Memoirs of Hadrian
Framed as a letter from the Roman Emperor Hadrian to his successor, Marcus Aurelius, Marguerite Yourcenar's Memoirs of Hadrian is translated from the French by Grace Frick with an introduction by Paul Bailey in Penguin Modern Classics.
In her magnificent novel, Marguerite Yourcenor recreates the life and death of one…
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It’s not Hadrian’s love affair with the beautiful boy Antinous that swept me off my feet, nor the way Hadrian makes him a god after his mysterious death and builds a city dedicated to worshiping him.
That’s only a small part of a book overflowing with the emperor’s interior life, his fears and doubts and dreams. Yourcenar spent most of her life on and off writing this book, her life’s work. Filled with the exhilaration and perplexity of achieving absolute power and then holding onto it, we experience Hadrian as a profoundly paradoxical genius from the inside out.
This amazing novel gets right inside the mind of Hadrian, a great emperor who ruled wisely over Rome’s Golden Age. In public, a statesman and soldier, in private he was thoughtful, cultured, and philosophical. He tells us much about his life, and about the empire he ruled. He is both credulous and sceptical, indifferent to and curious about pleasure, both eager and reluctant to rule. He muses about power, war, the arts, love, friendship, and much else. Perhaps the most moving episode is Hadrian’s grief at the death of Antinous, his beautiful young boyfriend, who he later deified.
This splendid work of fiction recreates the times of the Roman Emperor Hadrian. I list it as one of the perceptions I relate in my book is how when I began reading intensely from 12 on I did so first to escape the reality around me, and then, with growing astonishment, to explore how extraordinarily varied reality was, and that what seemed impossible, or fantasy, had in many cases and at other times, been real—as the life of Hadrian had been. This had the effect of reducing the force of the claims of those around me that our reality was…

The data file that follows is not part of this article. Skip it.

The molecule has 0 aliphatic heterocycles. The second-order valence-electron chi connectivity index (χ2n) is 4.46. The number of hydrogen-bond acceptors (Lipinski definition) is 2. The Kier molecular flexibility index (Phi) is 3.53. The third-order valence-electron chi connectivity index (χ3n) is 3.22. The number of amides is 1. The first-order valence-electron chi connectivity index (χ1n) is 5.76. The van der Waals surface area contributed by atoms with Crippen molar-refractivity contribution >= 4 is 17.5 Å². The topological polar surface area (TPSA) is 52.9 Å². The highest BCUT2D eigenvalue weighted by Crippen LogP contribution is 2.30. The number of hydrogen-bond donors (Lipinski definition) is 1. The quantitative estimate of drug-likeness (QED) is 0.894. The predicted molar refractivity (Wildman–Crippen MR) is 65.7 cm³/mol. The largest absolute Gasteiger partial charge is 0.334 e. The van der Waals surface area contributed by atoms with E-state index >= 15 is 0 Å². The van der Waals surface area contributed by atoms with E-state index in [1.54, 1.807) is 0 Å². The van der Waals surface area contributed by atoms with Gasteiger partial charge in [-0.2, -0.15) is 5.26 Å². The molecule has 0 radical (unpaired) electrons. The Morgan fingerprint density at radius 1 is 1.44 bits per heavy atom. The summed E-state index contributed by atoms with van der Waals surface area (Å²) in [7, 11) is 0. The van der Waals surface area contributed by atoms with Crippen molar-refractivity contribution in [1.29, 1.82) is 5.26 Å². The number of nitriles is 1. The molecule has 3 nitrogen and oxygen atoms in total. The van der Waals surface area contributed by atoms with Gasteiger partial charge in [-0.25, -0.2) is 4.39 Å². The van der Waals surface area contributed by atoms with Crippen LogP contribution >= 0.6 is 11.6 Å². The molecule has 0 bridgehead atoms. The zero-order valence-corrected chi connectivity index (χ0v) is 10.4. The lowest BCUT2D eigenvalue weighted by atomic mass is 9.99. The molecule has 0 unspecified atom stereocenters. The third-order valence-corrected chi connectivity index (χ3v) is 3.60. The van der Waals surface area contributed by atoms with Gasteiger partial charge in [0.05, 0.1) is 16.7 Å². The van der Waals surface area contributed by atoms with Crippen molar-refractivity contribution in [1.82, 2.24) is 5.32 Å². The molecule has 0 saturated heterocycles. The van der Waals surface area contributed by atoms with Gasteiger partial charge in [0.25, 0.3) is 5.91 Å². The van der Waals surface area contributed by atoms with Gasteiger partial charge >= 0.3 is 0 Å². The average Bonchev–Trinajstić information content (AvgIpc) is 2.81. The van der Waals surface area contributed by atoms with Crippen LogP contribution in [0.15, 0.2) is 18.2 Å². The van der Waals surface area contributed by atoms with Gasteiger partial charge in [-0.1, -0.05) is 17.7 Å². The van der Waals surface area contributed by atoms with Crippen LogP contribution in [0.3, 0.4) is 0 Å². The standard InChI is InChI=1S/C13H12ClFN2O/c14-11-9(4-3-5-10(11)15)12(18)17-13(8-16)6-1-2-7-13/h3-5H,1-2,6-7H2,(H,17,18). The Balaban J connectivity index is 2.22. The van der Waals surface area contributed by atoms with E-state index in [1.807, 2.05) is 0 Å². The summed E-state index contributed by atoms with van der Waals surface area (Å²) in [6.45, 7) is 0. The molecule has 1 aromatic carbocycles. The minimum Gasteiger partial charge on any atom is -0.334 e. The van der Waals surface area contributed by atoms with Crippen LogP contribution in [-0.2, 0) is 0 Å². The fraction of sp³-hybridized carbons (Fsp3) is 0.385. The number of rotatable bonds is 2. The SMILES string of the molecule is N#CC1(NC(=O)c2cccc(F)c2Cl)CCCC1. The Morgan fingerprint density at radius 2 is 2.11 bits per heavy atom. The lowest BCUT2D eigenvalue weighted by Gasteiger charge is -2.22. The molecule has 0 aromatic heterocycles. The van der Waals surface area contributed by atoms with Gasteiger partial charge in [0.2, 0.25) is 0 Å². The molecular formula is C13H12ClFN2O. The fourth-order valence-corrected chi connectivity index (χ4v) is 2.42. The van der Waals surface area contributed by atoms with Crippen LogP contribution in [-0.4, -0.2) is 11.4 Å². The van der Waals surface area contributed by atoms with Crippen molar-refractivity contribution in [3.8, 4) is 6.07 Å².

Written as a letter from the dying Roman emperor Hadrian to his grandson and successor, Marcus Aurelius, Memoirs of Hadrian is in some ways a grand tour of the Roman Empire in its grandest and most peaceful era. You will learn a great deal (especially if Roman history is unfamiliar to you), but mostly it is Hadrian’s thoughts on the nature of society, empire, love, and philosophy that will stay with you. Memoirs of Hadrian is also one of the rare classic historical novels to explore, wistfully and honestly, the complexities of homosexuality and gay love in the ancient world.
This one’s a novel, a book that took Yourcenar thirty years to write. It doesn’t offer answers, but by having the main figure (the emperor Hadrian) reflect back on his life in the moments before his death, the novel brings before us the beauty and tragedy that is life itself.
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